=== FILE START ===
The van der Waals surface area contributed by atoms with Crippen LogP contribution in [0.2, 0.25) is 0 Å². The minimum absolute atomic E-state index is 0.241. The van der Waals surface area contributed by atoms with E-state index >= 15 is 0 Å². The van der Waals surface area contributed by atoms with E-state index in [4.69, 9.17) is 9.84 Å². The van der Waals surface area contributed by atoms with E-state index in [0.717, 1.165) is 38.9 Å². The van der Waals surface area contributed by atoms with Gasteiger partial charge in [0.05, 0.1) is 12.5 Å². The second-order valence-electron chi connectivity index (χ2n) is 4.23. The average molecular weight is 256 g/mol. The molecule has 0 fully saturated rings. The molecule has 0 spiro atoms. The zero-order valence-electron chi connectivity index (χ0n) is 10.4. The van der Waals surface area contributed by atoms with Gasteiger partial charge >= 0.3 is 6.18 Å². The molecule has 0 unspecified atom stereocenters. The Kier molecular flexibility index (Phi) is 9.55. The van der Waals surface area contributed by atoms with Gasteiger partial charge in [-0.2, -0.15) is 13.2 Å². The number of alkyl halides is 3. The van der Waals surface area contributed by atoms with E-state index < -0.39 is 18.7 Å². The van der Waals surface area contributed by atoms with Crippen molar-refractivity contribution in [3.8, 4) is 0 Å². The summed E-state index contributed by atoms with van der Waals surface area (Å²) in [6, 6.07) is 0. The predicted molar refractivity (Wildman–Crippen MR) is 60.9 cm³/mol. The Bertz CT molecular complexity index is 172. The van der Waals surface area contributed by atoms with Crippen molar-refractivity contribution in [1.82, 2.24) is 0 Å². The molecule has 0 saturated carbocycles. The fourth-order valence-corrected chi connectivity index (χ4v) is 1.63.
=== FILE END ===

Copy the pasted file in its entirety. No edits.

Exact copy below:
The van der Waals surface area contributed by atoms with Crippen LogP contribution in [0.2, 0.25) is 0 Å². The minimum absolute atomic E-state index is 0.241. The van der Waals surface area contributed by atoms with E-state index >= 15 is 0 Å². The van der Waals surface area contributed by atoms with E-state index in [4.69, 9.17) is 9.84 Å². The van der Waals surface area contributed by atoms with E-state index in [0.717, 1.165) is 38.9 Å². The van der Waals surface area contributed by atoms with Gasteiger partial charge in [0.05, 0.1) is 12.5 Å². The second-order valence-electron chi connectivity index (χ2n) is 4.23. The average molecular weight is 256 g/mol. The molecule has 0 fully saturated rings. The molecule has 0 spiro atoms. The zero-order valence-electron chi connectivity index (χ0n) is 10.4. The van der Waals surface area contributed by atoms with Gasteiger partial charge >= 0.3 is 6.18 Å². The molecule has 0 unspecified atom stereocenters. The Kier molecular flexibility index (Phi) is 9.55. The van der Waals surface area contributed by atoms with Gasteiger partial charge in [-0.2, -0.15) is 13.2 Å². The number of alkyl halides is 3. The van der Waals surface area contributed by atoms with E-state index < -0.39 is 18.7 Å². The van der Waals surface area contributed by atoms with Crippen molar-refractivity contribution in [3.8, 4) is 0 Å². The summed E-state index contributed by atoms with van der Waals surface area (Å²) in [6, 6.07) is 0. The predicted molar refractivity (Wildman–Crippen MR) is 60.9 cm³/mol. The Bertz CT molecular complexity index is 172. The van der Waals surface area contributed by atoms with Crippen molar-refractivity contribution in [1.82, 2.24) is 0 Å². The molecule has 0 saturated carbocycles. The fourth-order valence-corrected chi connectivity index (χ4v) is 1.63.